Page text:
Negligible Impact and Small Numbers Analysis and Determination

NMFS has defined “negligible impact” in 50 CFR 216.103 as “* * * an impact resulting from the specified activity that cannot be reasonably expected to, and is not reasonably likely to, adversely affect the species or stock through effects on annual rates of recruitment or survival.”

NMFS has determined that the impact of pile driving within the Exploratorium's action area, as described in this notice and the IHA application, may result in the temporary modification in behavior (Level B harassment) of small numbers of marine mammals. Further, this activity is expected to result in a negligible impact on the affected species or stocks of marine mammals. The provision requiring that the activity not have an unmitigable impact on the availability of the affected species or stock of marine mammals for subsistence use is not implicated for this action.

For reasons stated previously in this document, the specified activities associated with relocation of the Exploratorium are not likely to cause TTS, PTS, or other non-auditory injury, serious injury, or death to affected marine mammals because of the following:

(1) The fact that sound pressure levels from vibratory pile driving in San Francisco Bay will not exceed 180 dB rms;

(2) The limited use of an impact hammer during pile driving;

(3) The use of sound attenuation devices (e.g., wood block, bubble curtain) during all impact hammering;

(4) The monitoring requirements during all impact pile driving and during vibratory pile driving two full days per week; and

(5) The incorporation of other required mitigation measures (i.e., shut-down, soft-starts).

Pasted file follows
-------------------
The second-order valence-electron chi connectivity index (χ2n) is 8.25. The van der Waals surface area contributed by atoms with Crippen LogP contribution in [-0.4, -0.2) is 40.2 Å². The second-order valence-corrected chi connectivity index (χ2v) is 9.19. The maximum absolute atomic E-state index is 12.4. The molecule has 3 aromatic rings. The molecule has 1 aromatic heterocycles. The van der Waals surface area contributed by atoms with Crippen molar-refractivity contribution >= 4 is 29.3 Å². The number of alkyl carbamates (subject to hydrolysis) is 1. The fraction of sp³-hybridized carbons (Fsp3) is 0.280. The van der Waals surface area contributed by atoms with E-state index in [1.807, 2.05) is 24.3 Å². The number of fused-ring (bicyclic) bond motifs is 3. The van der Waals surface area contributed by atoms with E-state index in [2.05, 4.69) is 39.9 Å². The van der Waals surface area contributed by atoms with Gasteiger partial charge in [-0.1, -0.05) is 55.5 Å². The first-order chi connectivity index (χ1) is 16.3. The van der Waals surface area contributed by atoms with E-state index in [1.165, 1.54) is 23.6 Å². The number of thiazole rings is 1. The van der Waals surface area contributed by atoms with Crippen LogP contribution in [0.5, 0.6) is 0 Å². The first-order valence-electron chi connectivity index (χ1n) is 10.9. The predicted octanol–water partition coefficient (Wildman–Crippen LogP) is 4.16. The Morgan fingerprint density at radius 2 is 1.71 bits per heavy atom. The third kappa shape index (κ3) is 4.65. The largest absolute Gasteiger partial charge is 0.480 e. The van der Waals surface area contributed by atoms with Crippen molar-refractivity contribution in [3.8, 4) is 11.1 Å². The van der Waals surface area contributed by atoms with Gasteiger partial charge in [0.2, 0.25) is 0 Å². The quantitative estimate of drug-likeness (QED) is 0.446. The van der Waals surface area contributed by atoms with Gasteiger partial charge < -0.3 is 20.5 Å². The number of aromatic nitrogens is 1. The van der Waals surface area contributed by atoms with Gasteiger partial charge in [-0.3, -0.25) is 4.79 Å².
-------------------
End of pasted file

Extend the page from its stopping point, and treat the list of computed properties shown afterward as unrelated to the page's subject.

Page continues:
As a result, no take by injury, serious injury, or death is anticipated or authorized, and the potential for temporary or permanent hearing impairment is very low and will be avoided through the incorporation of the required monitoring and mitigation measures.

While the number of marine mammals potentially incidentally harassed will depend on the distribution and abundance of marine mammals in the vicinity of the pile driving activities, the number of potential Level B incidental harassment takings is estimated to be small (less than one percent) relative to the estimated population sizes and has been mitigated to the lowest level practicable through incorporation of the monitoring and mitigation measures previously addressed in this document. No known foraging sites occur around Piers 15/17 and the closest pinniped haul out area is 3 km away.

Impact on Availability of Affected Species for Taking for Subsistence Uses

There are no relevant subsistence uses of marine mammals implicated by this action.

Endangered Species Act (ESA)

No marine mammal species listed under the ESA are anticipated to occur within the action area; therefore, ESA consultation on issuance of the proposed IHA was not required. However, other ESA-listed species under NMFS' jurisdiction do occur within the action area. On May 28, 2010, the NMFS Southwest Regional Office concluded Section 7 and EFH consultation with the U.S. Army Corps of Engineers (Corps) on issuance of a Corps permit to the Exploratorium. Both parties concurred that adequate measures are in place to avoid, minimize, mitigate, or otherwise offset adverse effects to EFH.

National Environmental Policy Act (NEPA)

On October 15, 2010, NMFS released an Environmental Assessment (EA) and Finding of No Significant Impact (FONSI) for the Exploratorium relocation project. NMFS determined that issuance of the IHA would not significantly impact the quality of the human environment and that preparation of an Environmental Impact Statement was not required.

Start Signature

Dated: October 14, 2010.

James H. Lecky,

Director, Office of Protected Resources, National Marine Fisheries Service.

End Signature End Supplemental Information

[FR Doc. 2010-27178 Filed 10-26-10; 8:45 am]

BILLING CODE 3510-22-P